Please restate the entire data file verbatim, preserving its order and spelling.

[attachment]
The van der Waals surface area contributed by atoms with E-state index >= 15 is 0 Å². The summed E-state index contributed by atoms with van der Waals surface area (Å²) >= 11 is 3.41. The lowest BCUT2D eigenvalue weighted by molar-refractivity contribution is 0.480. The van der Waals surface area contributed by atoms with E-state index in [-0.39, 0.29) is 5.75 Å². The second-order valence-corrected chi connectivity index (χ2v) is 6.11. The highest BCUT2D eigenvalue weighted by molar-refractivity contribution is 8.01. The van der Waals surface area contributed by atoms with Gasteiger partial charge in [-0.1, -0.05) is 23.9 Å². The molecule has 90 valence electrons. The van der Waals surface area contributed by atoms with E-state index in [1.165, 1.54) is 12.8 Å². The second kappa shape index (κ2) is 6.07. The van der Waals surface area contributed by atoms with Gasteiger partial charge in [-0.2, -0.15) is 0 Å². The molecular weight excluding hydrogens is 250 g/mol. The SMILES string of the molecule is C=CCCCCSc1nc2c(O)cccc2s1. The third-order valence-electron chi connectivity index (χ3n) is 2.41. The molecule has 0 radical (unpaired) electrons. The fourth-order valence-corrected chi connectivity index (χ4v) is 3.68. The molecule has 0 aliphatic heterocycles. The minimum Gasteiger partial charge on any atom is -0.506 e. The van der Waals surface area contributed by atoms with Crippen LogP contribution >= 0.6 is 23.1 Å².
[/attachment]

The van der Waals surface area contributed by atoms with E-state index >= 15 is 0 Å². The summed E-state index contributed by atoms with van der Waals surface area (Å²) >= 11 is 3.41. The lowest BCUT2D eigenvalue weighted by molar-refractivity contribution is 0.480. The van der Waals surface area contributed by atoms with E-state index in [-0.39, 0.29) is 5.75 Å². The second-order valence-corrected chi connectivity index (χ2v) is 6.11. The highest BCUT2D eigenvalue weighted by molar-refractivity contribution is 8.01. The van der Waals surface area contributed by atoms with Gasteiger partial charge in [-0.1, -0.05) is 23.9 Å². The molecule has 90 valence electrons. The van der Waals surface area contributed by atoms with E-state index in [1.165, 1.54) is 12.8 Å². The second kappa shape index (κ2) is 6.07. The van der Waals surface area contributed by atoms with Gasteiger partial charge in [-0.2, -0.15) is 0 Å². The molecular weight excluding hydrogens is 250 g/mol. The SMILES string of the molecule is C=CCCCCSc1nc2c(O)cccc2s1. The third-order valence-electron chi connectivity index (χ3n) is 2.41. The molecule has 0 radical (unpaired) electrons. The fourth-order valence-corrected chi connectivity index (χ4v) is 3.68. The molecule has 0 aliphatic heterocycles. The minimum Gasteiger partial charge on any atom is -0.506 e. The van der Waals surface area contributed by atoms with Crippen LogP contribution >= 0.6 is 23.1 Å².